FIGS. 24A and 24B illustrate the machine 100 in the start and finish positions of a leg press exercise, respectively, while FIGS. 25A and 25B illustrate the same positions with a user 160 seated on the machine. To perform the exercise, user 160 sits on the seat 120, with their back against the back pad 132, and grabs the stabilizing hand grips 136, as illustrated in FIG. 25A. They then place their feet 162 on the user engaging footplate 144 of the exercise arm and push it forward. This moves the connecting link or extension tube 155 rearward and upward, which in turn forces the user support 104 to rotate about its pivotal connection to the main frame at pivot axes 117 and 131 via pivot link 130. The machine places the user in a back supported starting position with their feet, knees and hips in the proper alignment, then adjusts that position, following the natural pivoting movement of the angles, knees and hips as the users legs straighten, replicating the motion of a barbell squat.

FIGS. 24A and 24B show that, as the exercise arm assembly is moved forward during a leg press exercise, the connection between the exercise arm and the user support assembly at pivot bracket 125 creates movement in the user support, changing its orientation by forcing the user support pivot link 130 to rotate about its connections to both the user support assembly and the main frame. This creates a composite motion pivoting action that pulls the user support forward while it lifts and tilts the user support in a rearward direction. The angular orientations of the back pad 132 in the start and finish positions are shown in degrees in FIGS. 24A and 24B. In this embodiment, the amount of angular change in the orientation of the back pad between the start and finish position is around three degrees, with the finish position being slightly more rearwardly reclined. For added stability in the start position of FIG. 24A, the pivot bracket 125 at the forward end of the user support rests on a stop 161 on the base tube 106 of the main frame and the stop plates 138 at the rear end of the user support rests on stop 139 at the upper end of the main frame rear support tube 109. As can be seen in FIG. 24B, the pivot bracket 125 and stop plates 138 are raised up and away from the respective stops in the finish position.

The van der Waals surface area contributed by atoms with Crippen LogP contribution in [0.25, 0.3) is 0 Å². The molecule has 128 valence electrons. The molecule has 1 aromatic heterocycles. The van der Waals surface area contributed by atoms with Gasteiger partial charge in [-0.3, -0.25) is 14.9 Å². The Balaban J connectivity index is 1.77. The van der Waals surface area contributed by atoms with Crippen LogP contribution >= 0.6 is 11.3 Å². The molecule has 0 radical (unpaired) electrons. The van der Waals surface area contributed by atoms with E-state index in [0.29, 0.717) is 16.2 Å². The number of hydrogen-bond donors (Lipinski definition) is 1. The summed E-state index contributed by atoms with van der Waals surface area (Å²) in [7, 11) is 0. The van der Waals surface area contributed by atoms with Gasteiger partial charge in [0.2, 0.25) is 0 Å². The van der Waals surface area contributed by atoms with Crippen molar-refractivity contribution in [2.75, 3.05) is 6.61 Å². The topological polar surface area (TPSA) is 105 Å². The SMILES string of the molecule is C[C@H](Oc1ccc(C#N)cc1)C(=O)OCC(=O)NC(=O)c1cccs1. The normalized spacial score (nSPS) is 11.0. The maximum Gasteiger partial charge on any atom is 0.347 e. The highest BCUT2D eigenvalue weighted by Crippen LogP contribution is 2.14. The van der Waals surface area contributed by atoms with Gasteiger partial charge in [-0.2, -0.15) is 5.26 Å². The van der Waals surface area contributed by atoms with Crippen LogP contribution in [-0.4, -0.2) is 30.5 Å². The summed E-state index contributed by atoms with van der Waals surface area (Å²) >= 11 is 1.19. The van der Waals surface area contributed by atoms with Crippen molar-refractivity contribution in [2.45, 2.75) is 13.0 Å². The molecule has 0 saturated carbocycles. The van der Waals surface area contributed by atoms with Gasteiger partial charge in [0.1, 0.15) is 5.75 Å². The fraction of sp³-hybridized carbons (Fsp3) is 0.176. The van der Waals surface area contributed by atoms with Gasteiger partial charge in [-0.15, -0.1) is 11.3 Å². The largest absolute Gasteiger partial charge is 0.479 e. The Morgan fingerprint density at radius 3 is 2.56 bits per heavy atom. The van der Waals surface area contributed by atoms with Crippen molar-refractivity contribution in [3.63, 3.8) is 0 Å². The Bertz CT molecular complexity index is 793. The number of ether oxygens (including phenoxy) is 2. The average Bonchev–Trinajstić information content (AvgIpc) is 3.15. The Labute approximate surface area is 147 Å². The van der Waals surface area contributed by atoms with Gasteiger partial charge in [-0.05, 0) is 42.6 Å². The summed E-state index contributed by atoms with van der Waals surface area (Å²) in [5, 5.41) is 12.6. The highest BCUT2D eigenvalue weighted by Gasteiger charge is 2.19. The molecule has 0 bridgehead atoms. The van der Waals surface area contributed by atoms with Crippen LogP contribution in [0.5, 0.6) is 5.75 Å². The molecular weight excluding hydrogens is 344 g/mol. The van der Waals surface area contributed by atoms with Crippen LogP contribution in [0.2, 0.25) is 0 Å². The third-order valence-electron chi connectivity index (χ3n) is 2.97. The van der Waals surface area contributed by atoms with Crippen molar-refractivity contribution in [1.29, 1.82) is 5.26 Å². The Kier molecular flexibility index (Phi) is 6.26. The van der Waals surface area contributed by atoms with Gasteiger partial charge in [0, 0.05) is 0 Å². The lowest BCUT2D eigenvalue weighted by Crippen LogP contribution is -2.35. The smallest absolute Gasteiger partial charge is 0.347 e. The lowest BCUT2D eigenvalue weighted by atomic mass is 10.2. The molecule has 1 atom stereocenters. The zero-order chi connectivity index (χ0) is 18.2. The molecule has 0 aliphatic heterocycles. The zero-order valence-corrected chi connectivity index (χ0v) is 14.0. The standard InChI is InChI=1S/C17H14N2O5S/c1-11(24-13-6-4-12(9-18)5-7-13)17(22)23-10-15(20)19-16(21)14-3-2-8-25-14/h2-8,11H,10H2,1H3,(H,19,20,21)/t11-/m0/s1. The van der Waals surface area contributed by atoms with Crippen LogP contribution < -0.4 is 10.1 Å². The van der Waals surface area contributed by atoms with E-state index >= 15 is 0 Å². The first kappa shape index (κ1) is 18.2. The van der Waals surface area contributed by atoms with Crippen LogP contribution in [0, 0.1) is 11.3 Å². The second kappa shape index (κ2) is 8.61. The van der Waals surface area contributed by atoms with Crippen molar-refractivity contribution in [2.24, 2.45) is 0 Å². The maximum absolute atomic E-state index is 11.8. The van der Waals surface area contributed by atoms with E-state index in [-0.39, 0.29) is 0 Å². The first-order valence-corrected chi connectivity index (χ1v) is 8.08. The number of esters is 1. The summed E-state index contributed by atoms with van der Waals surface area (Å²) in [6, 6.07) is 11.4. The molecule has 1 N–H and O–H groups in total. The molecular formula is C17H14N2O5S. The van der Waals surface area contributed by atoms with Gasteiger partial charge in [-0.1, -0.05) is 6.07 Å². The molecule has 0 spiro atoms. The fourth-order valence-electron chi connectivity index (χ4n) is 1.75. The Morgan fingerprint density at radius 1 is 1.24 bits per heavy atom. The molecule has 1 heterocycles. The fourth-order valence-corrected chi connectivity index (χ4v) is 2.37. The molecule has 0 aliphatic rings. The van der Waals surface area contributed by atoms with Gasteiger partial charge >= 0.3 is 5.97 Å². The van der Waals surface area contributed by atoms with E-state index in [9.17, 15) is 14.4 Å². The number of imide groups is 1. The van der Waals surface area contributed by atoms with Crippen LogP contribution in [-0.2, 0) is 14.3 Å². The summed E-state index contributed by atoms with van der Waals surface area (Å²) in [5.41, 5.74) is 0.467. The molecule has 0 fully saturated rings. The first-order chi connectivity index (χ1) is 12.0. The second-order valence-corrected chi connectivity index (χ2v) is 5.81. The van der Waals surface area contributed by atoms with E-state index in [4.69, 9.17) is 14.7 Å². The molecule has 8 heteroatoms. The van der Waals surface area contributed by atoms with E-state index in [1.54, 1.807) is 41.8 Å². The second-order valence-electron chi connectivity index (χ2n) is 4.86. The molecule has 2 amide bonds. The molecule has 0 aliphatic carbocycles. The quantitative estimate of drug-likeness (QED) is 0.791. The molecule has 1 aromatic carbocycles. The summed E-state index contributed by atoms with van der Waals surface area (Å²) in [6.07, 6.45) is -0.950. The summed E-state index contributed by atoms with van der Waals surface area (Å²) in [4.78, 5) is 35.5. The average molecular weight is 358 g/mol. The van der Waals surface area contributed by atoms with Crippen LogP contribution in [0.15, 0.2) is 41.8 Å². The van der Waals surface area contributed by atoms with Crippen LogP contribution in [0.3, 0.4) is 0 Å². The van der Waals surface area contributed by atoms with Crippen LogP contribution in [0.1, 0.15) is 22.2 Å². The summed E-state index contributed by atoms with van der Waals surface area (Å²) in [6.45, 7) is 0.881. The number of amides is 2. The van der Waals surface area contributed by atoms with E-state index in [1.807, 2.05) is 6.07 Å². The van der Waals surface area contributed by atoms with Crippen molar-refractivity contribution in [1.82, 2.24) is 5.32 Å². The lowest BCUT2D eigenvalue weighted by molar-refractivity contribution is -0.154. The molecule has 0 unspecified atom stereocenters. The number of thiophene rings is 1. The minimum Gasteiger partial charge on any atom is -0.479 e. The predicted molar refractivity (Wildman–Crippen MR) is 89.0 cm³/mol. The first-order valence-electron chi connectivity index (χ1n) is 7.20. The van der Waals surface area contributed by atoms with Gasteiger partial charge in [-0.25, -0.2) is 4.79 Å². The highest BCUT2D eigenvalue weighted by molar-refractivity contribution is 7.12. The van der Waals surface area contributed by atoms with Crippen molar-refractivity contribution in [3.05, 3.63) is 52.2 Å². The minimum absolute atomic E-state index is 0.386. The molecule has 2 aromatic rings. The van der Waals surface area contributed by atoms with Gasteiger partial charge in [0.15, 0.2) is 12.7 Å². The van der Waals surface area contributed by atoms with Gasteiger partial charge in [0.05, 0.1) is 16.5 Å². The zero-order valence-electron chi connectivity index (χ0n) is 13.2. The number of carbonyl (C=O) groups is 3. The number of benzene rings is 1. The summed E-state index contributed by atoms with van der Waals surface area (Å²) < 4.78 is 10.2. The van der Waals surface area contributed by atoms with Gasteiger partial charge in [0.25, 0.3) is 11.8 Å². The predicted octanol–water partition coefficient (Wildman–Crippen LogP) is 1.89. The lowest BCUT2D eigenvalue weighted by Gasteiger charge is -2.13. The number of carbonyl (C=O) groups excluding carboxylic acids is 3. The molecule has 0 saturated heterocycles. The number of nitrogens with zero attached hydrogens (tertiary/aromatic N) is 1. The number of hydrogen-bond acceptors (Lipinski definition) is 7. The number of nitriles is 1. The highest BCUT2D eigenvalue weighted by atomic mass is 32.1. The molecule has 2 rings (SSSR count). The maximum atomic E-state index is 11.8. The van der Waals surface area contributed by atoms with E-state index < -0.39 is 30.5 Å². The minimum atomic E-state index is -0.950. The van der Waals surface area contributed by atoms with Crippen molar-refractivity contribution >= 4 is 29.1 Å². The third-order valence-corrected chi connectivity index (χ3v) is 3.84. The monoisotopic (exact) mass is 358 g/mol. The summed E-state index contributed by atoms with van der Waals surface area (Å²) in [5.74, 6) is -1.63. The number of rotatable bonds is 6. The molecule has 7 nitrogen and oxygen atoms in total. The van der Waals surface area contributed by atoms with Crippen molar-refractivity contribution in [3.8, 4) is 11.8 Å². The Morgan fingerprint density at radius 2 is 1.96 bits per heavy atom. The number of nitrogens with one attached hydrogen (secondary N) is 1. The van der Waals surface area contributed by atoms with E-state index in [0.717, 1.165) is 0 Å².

In the start position of FIG. 25A, the user's feet 162 are positioned on the exercise arm footplate 144, with their knees positioned over their toes. Their upper and lower legs are bent at approximately 90 degrees, placing their thighs parallel to the position of their feet on the footplate; replicating the compressed (lowest) position of a free weight squat. The bold circle with cross hairs 165 indicates the joint or pivot point of the user's hip in the start position of a leg press exercise.

In FIG. 25B, the user is in the end position, with their legs straightened, hips positioned over their ankles as if they were standing upright. This position places the user in a safe, supported position that eliminates or reduces stress to the low back by removing or reducing its involvement in the exercise. It takes the resistive force from the footplate and transfers it straight to the user's hips, forcing their low back against the back pad (secondary support) and keeping them firmly planted in the seat (primary support). The dashed circle 165′ highlights the user's hip joint in the exercise finish position.

FIG. 26 is an overlay of machine 100 in the start and finish positions with the two highlighted hip joint positions 165 and 165′. In FIG. 26, the start positions of various components of the exercise machine are shown by the corresponding reference numbers without dashes, while the finish positions are shown by the same reference numbers but with a dash (′) after the number. This drawing illustrates the upward and forward movement of the seated user, and also shows how the seat pad 120 travels forward, the user support pivot link 130 rotates forward and the back pad (secondary support) 132 reclines slightly rearward.